5. Have informative body copy
Informative body copy expands on both the strong headline and effective subtitle. It also complements the visual elements of your landing page. It doesn’t mean listing the key features of your product or including every feature under the sun.
Customers usually don’t know exactly what they want — they just know it exists somewhere. They’ll find it if you give them enough information about your product or service to decide.
Answer these questions in your copy to help ensure that you provide enough information to convince readers to take action:
- What are the problems I’m trying to solve?
- How does my product or service address those problems?
- Why do I think people will benefit from buying from me?
- What are some specific things I offer?
6. Create Copy That Can Be Scanned
Most online readers scan website content — meaning they scan it, skim over some parts, and move on to the next thing. To encourage this behavior, you want to keep things simple and easy to digest. This means breaking up large blocks of text into smaller segments using bullets and subheadings. People scan web pages and tend to focus on headlines and subheads. Make sure those sections stand out clearly by making the headline more prominent than the rest of the text.
People scan web pages and tend to focus on headlines and subheads
You can also use bolded fonts to draw attention to keywords. And don’t forget about white space; it makes copy easier to read. A good rule of thumb is to aim for 3–4 lines per paragraph. If you go beyond four lines, your reader might start skipping over paragraphs.
And remember, most people scan websites horizontally, so ensure your copy isn’t too long vertically. You don’t want to force your visitor to scroll down.
7. Encourage a conversion with an enticing offer
Eliminating exit points helps website visitors stay focused, but luring them with something extra practically assures a high conversion rate.
Offer a discount, a useful item like an ebook, or a free trial in exchange for a website visitor’s email address. There are countless offers for gated content, but make sure the offer is relevant to your goods or services.
After persuading site visitors that your offer is worthwhile, don’t instantly discourage them from converting by using an excessively drawn-out lead-capture form.
The most common fields on a landing page form are first name, last name, and email address. More information might be required depending on the objective of your landing page. But, this only means you’ll need to make your offer compelling enough to warrant the exchange.
8. Ensure a conversion with a killer call-to-action
We’ve finally arrived at the crucial section of your landing page! The button that website visitors must click after completing a lead-capture form is known as a call-to-action or CTA.
When writing the button’s copy, use phrases that encourage and inspire your visitors to do a certain action. Usually, this entails creating a sense of urgency. Even WordStream concurs, as seen by its strong call-to-action standards. They advise using powerful command verbs, figures, and words that arouse emotion and give spectators a cause to participate in the activity.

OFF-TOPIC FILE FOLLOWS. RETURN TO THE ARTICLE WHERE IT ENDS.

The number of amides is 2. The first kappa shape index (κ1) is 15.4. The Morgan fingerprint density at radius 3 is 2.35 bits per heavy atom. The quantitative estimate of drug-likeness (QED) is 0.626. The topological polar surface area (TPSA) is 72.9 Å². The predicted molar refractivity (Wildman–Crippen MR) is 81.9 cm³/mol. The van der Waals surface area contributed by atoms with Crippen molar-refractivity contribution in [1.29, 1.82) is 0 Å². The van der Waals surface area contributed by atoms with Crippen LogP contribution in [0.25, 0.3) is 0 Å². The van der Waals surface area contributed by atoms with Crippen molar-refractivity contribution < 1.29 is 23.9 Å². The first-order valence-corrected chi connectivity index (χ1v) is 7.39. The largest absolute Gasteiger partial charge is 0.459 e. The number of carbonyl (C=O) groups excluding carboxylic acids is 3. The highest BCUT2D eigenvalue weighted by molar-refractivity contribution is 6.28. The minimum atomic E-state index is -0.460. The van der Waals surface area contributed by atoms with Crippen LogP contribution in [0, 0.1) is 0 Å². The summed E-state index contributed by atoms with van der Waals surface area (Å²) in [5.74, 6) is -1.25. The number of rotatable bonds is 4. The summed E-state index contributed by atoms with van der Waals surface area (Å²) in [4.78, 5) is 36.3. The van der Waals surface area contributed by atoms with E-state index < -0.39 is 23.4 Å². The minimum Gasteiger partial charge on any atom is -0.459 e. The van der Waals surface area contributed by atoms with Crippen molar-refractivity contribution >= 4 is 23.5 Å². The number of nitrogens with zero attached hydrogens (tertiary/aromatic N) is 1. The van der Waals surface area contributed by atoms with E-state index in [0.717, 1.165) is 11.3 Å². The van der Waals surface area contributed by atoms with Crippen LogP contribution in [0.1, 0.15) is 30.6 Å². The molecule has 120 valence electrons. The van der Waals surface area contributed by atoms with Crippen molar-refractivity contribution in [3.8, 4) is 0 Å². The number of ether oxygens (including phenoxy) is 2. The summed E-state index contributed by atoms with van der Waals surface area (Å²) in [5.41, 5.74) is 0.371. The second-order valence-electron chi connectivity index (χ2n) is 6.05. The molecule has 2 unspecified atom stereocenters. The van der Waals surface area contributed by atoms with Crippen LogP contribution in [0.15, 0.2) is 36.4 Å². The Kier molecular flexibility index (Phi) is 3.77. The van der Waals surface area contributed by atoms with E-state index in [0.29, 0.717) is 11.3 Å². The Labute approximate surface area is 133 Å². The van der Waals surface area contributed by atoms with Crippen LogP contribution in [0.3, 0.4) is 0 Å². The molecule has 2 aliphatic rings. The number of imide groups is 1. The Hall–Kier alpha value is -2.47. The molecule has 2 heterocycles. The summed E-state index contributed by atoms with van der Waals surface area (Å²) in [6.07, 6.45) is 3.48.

Use phrases that encourage and inspire your visitors to do a certain action.
Regarding CTA design, the font must be legible and consistent with the other fonts on the website. However, it ought to be a little bigger than the description text.
Numerous studies have shown that buttons with rounded corners are more clickable than squared corners. However, the size of your button generally matters more than its shape. Although it shouldn’t be so big as to overwhelm your landing page or visitors. Your CTA should be noticeable on your website at first glance, and the language should be simple to read.
Regarding color, color theory in the marketing profession plays an important role. Your CTA should strike a balance between being memorable and reflecting your brand. For instance, contrasting colors were more conversion-producing, especially orange and green. SAP discovered many years ago that orange CTAs increased conversion rates by 32.5 percent.
9. A/B testing increases conversion chances
Now that your landing page has all of the necessary components, it’s time to A/B test the copy, graphics, design, and CTA. Analyze the performance metrics for each page to determine what needs to be changed to achieve your ideal conversion rate. It’s important to test just one component of the landing page at a time to evaluate which was effective.
Even though they are unrelated to A/B testing, it’s crucial to mention other optimizations you should consider. For instance, making your copy search engine-friendly and reducing your landing page load time, particularly on mobile. Conversion rates might be significantly impacted by even a small load time delay. Use Google’s convenient PageSpeed Insights tool to evaluate your landing page.
Time to Wrap it Up
Once you’ve completed our checklist, it’s time to sit back and use website visitor tracking software to analyze the data.
The marketing ROI from these carefully built landing pages makes all of these considerations worthwhile, although they may seem like a lot to do when creating a well-designed landing page.
Good luck, and go get those conversions!